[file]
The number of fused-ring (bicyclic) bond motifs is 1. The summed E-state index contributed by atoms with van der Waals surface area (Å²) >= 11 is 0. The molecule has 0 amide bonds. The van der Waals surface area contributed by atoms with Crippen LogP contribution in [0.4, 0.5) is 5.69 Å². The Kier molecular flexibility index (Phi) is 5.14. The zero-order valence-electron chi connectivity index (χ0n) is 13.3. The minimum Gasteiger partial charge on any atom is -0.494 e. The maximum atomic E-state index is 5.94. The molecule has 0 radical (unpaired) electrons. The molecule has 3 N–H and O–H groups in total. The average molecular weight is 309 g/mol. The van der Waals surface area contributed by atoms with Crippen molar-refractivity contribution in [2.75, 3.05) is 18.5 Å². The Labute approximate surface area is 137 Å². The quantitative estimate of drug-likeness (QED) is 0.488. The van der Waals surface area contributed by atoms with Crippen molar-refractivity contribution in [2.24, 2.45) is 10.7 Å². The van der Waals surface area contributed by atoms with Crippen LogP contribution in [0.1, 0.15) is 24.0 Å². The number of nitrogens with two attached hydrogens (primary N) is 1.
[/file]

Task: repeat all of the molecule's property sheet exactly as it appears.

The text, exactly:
The number of fused-ring (bicyclic) bond motifs is 1. The summed E-state index contributed by atoms with van der Waals surface area (Å²) >= 11 is 0. The molecule has 0 amide bonds. The van der Waals surface area contributed by atoms with Crippen LogP contribution in [0.4, 0.5) is 5.69 Å². The Kier molecular flexibility index (Phi) is 5.14. The zero-order valence-electron chi connectivity index (χ0n) is 13.3. The minimum Gasteiger partial charge on any atom is -0.494 e. The maximum atomic E-state index is 5.94. The molecule has 0 radical (unpaired) electrons. The molecule has 3 N–H and O–H groups in total. The average molecular weight is 309 g/mol. The van der Waals surface area contributed by atoms with Crippen molar-refractivity contribution in [2.75, 3.05) is 18.5 Å². The Labute approximate surface area is 137 Å². The quantitative estimate of drug-likeness (QED) is 0.488. The van der Waals surface area contributed by atoms with Crippen molar-refractivity contribution in [2.24, 2.45) is 10.7 Å². The van der Waals surface area contributed by atoms with Crippen LogP contribution in [0.1, 0.15) is 24.0 Å². The number of nitrogens with two attached hydrogens (primary N) is 1.